The Wight 840 was a four-bay biplane with extensions on the upper wings. Single-acting ailerons were fitted to the upper wing only, and the mainplanes were arranged to fold. The aerofoil section had the double-camber upper surface favoured by Howard Wright.
The long slender fuselage terminated in a simple strut-braced tail-unit; a small king-post was provided under the fuselage to support the lift struts for the tailplane. The fin was a simple triangular surface, and later machines had a similar, though somewhat smaller, fin below the fuselage. There was no tail-float, for the main-floats were long enough to keep the tail high at all times; each float had three steps.
The Wight 840 was intended to be a torpedo-carrier, and crutches were fitted to the rear three inter-float ties. On the first few machines these ties were arched to accommodate the torpedo; but later, as was the case with the Short 184, straight ties were fitted and no torpedo was carried.
The Wight 840 was ordered in quantity, but Whites were unable to expand their aircraft department in view of their ship-building commitments. Contracts were therefore given to Beardmore and to the Portholme Aerodrome, Ltd.; all but three of the Wights built by the latter contractor were delivered in the form of spares.
The type was used at a number of R.N.A.S. seaplane stations but was never so successful nor so numerous as the Short 184. The last Wight 840 in the R.N.A.S. was still in service at Scapa Flow in 1917.
Manufacturers: J. Samuel White & Co., East Cowes, Isle of Wight.
Other Contractors: William Beardmore & Co., Ltd., Dalmuir, Dumbartonshire. Portholme Aerodrome, Ltd., St. John’s St., Huntingdon.
Power: 225 h.p. Sunbeam
Dimensions: Span: 61 ft. Length: 41 ft.
Areas: Wings: 568 sq ft.
Weights: Empty: 3,408 lb. Loaded: 4,453 lb.
Performance: Maximum speed: 81 m.p.h. Maximum endurance: 7 hours.
Armament: One 14-inch (810-lb) torpedo, or an equivalent load of bombs.
Service Use: R.N.A.S. Seaplane Stations such as Felixstowe and Scapa Flow; R.N.A.S. Station, Gibraltar.
Serial Numbers: 831-840: built by White. 1300-1319: built by White. 1351-1354: built by White. 1400-1411: built by Beardmore. 8281-8292: ordered from Portholme Aerodrome; only 8281-8283 were delivered; the rest were delivered as spares. 9021-9028. 9029-9040.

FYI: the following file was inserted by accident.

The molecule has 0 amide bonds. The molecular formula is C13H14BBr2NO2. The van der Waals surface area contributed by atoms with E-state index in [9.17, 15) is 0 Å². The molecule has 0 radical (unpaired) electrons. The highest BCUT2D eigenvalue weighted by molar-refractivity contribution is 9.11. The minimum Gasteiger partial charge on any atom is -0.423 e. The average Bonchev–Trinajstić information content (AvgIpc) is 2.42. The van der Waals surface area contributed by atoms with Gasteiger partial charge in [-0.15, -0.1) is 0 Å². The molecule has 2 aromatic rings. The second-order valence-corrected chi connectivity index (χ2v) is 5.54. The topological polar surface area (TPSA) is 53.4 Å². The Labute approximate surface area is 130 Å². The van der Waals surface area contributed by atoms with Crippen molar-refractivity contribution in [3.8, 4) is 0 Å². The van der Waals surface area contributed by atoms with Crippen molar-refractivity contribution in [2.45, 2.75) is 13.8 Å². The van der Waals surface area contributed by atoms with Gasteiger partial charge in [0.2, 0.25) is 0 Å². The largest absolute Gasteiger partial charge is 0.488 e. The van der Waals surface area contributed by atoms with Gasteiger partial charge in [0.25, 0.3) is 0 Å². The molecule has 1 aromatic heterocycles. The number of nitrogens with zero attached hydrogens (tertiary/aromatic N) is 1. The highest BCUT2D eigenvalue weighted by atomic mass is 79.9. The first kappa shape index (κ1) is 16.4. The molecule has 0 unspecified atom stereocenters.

Notes on Individual Machines: 838 was flown at Felixstowe, 1406 at Gibraltar.
H.King Armament of British Aircraft (Putnam)
Type 840. Like its counterpart the Short 184, this twin-float seaplane was designed to carry a 14-inch torpedo. On the first few machines the bracing-ties between the floats were arched accordingly, but these members were later made straight, and a bomb load of considerably less than the torpedo's weight was carried. A Wight seaplane of unspecified type was used in 1915 for bombing experiments at Calshot.
O.Thetford British Naval Aircraft since 1912 (Putnam)
WIGHT ADMIRALTY TYPE 840 SEAPLANE
The Wight Type 840 was designed as a torpedo-carrying seaplane to the same requirements as the more famous Short Type 184. It could carry a single 810 lb 14 in torpedo, but there are no records of this weapon having been used in action. It served with the RNAS at Felixstowe, Scapa Flow and Gibraltar on anti-submarine patrol between 1915 and 1917. No.835 (illuistrated) was one of the batch 831 to 840 built by the parent company, which also produced Nos.1300 to 1319 and 1351 to 1354. About 70 Wight 840 seaplanes were delivered to the RNAS, including sub-contracted aircraft by Beardmore of Dalmuir and Portholme of Huntingdon. A landplane version also existed. One 225 hp Sunbeam engine. Loaded weight, 4.453 lb. Maximum speed, 81 mph. Span, 61 ft. Length, 41 ft.
Jane's All The World Aircraft 1919
Type 840 TRACTOR SEAPLANE
Length: 41 ft.
Span: 61 ft.
Surface: 568 sq. ft.
Weight empty: 3408 lbs.
Useful load: 1045 lbs.
Engine: 225 h.p. Sunbeam.
Speed: 81 m.p.h.
Endurance: 4 hours.
C.Owers Beardmore Aircraft of WW1 (A Centennial Perspective on Great War Airplanes 69)
Wight 840 Seaplane
Beardmores had entered into an agreement with the Wight Company to manufacture their designs on 4 May 1915. They received an order for 12 Wight Admiralty 840 Type seaplanes, the first being flown from the on 8 September by Dukinfield Jones, and delivered to HMS Engadine on the 12th. A second batch of eight was delivered commencing in early 1916.
MacKay records that another batch of four complete, not spare part, Wight 840 seaplanes was completed at Dalmuir in 1916. There are no serials recorded for these four machines; however, given that most of the second batch were delivered as spares, it seems unlikely that they were ever given serials.
Wight 840 Manufactured by Sir William Beardmore & Co Ltd
Contract No. Engine Serials
C.P.30564/15 225-hp Sunbeam 1400-1411
C.P.145459/15 225-hp Sunbeam 9021-9040
Nos. 9029 to 9040 were delivered as spare parts after construction was stopped in May 1916.